Advertisement
YOU ARE HERE: LAT HomeCollections

A Taste of Travel

In Victoria, Hip Hops Spots

Brewing talents are becoming fully ingrained in British Columbia's capital city.

April 14, 2002|MARGO PFEIFF

VICTORIA, Canada — Tea has always been this city's trademark brew. Afternoon tea, where a cuppa involves choosing from a roll call of plantations in Darjeeling, Ceylon and Kenya, is the equivalent of Miller Time in this staid provincial capital.

Then, one drizzly West Coast afternoon, I wandered into Spinnakers Brewpub, where a glass of malty India Pale Ale made me sit up and pay attention. A chaser of Jameson's Scotch Ale confirmed my suspicion that there was more abrew in Victoria than tea leaves: beer, another fine British tradition.

Spinnakers, it turns out, is only one stop on a hoppy route through this southern Vancouver Island city. Victoria's two microbreweries--the Vancouver Island Brewing Co. and the Lighthouse Brewing Co.--and its four brew pubs now produce some of the best beers in British Columbia.

Victoria's brews are well known in Canada's beer-loving community, as is the fact that Victoria boasts one of the most vibrant beer cultures of any city in the country. Each November the Great Canadian Beer Festival is held in Victoria. (It's Nov. 22 and 23 this year; for information, see www.gcbf.com.) But the brews are not available outside the province and usually can't be sampled outside local brew pubs.

I came to British Columbia last October for a friend's wedding and stayed at Amethyst Inn at Regents Park, a lovely restored Victorian mansion that has been converted to a B&B. The inn is in a residential neighborhood a five-minute drive from the city center, near seaside Beaconsfield Park. When I heard about Victoria's "ale trail," I decided to stay an extra day to combine two of my favorite pastimes: hiking and beer tasting.

Hiking might seem an extreme word for traipsing the paved sidewalks of Government and Pandora streets, but by the time you're on your way to the fourth brew pub of the afternoon--they have a combined offering of about 20 ales, lagers and stouts--walking anywhere in a straight line feels like a trek of Himalayan proportions.

I could have taken a guided, half-day Ale Trail Tour by bus, which includes visits to two more-distant microbreweries and meeting brew masters elsewhere on Vancouver Island as well as the downtown brew pubs. But because all four brew pubs are within easy walking distance of one another in the heart of the city, I decided to go it alone in sensible shoes.

Walking beneath hanging flower baskets and past faux Beefeaters, the stately, ivy-covered Empress Hotel and shops filled with Haida Indian art, I crossed a short bridge on the harbor and started my brew pub crawl at Spinnakers, perhaps the best known of Victoria's pubs.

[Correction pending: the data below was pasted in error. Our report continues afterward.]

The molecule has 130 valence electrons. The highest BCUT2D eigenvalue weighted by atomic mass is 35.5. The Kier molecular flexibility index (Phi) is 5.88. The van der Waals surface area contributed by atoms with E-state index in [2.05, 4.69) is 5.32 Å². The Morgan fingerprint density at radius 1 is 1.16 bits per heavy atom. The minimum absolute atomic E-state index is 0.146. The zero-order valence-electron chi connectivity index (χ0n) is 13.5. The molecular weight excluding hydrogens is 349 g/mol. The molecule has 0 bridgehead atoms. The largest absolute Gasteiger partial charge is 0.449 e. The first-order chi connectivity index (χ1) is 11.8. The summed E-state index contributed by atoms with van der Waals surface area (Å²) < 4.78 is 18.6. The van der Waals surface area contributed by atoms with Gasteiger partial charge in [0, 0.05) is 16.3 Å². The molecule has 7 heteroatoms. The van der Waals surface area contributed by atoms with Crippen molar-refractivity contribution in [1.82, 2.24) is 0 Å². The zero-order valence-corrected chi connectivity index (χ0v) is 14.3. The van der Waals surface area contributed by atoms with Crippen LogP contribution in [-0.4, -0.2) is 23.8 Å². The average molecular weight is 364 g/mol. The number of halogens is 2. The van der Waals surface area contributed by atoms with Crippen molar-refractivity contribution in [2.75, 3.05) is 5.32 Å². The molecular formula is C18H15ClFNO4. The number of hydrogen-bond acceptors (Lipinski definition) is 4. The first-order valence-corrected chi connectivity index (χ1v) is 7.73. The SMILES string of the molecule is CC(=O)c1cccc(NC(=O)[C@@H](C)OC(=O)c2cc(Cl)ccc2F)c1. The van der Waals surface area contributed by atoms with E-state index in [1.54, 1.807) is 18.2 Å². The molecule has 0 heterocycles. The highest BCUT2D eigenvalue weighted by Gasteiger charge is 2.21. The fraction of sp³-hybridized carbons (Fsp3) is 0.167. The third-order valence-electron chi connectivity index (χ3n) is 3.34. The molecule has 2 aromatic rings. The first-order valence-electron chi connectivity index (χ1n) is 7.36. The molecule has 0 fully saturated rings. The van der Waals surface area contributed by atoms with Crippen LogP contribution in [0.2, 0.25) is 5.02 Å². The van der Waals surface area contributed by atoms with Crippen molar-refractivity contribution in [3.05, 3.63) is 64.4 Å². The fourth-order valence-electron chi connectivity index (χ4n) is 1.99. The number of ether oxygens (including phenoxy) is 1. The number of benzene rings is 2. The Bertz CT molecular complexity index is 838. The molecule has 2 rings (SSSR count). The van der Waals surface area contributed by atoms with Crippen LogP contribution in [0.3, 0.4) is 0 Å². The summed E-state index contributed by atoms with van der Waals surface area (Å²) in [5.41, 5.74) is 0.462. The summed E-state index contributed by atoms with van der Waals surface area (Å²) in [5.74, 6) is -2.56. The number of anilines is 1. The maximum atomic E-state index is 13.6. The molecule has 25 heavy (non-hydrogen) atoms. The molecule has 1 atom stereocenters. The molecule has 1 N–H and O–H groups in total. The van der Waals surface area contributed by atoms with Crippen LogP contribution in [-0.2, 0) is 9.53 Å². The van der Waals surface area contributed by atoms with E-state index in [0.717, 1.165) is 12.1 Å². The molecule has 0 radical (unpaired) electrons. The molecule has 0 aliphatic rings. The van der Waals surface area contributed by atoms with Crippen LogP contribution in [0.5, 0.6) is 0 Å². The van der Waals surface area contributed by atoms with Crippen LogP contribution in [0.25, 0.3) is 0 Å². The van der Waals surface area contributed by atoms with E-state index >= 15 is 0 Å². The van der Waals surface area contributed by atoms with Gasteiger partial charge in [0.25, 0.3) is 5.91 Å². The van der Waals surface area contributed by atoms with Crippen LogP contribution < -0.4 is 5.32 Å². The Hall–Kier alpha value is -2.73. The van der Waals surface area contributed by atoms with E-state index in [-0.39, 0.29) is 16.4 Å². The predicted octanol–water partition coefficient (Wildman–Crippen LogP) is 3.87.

It was early afternoon, and the pub and restaurant were still busy with couples and families finishing lunch. The interior was bright with sunlight streaming through picture windows, a cross between West Coast cheeriness and the coziness of a British pub. I chose a table outside on the balcony and watched sailboats heading out in a stiff breeze and the arrival of the hydrofoil from downtown Vancouver.

When Paul Hadfield opened it in 1984, Spinnakers was not only at the forefront of Victoria's artisan beer scene, but it was also Canada's first licensed brew pub since Prohibition. Hadfield had to fight against Victorian liquor licensing regulations and a provincial government that sided with a disapproving consortium of national beer corporations. He triumphed, and his brew pub, set on the waterfront overlooking Victoria Harbor in an old public house, has been expanding ever since.

The taproom is a self-serve bar, where you order beer and food from a cashier and pick it up when your number is called. Spinnakers features West Coast fare for lunch and dinner and a selection of half a dozen ales, delivered daily, that are "pulled" with tall porcelain and brass handles that line the bar.

The selection of beers changes frequently, with the seasons and at the whim of the brew master. They range from light lagers to malty ales and dark stouts. I sampled an India Pale Ale with my fish-and-chips lunch and finished with delicious, rich and chocolaty Tsarist Imperial Stout for dessert.

In the more formal restaurant downstairs, chef Sean Brennan experiments in cooking with beer, and brewery products pop up all over the menu, from sourdough bread made with Hefeweizen, a golden, unfiltered German-style wheat beer, to curries based on Scotch ales, handmade "beer cheese" sprayed with Spinnakers wheat beer before aging and "hop eggs Benedict."

The spent grains from beer making are trucked to an organic farm, where they are used as feed for organically raised Highland beef cattle and turkeys, which then appear back on Spinnakers' menu.

Advertisement
Los Angeles Times Articles
|
|
|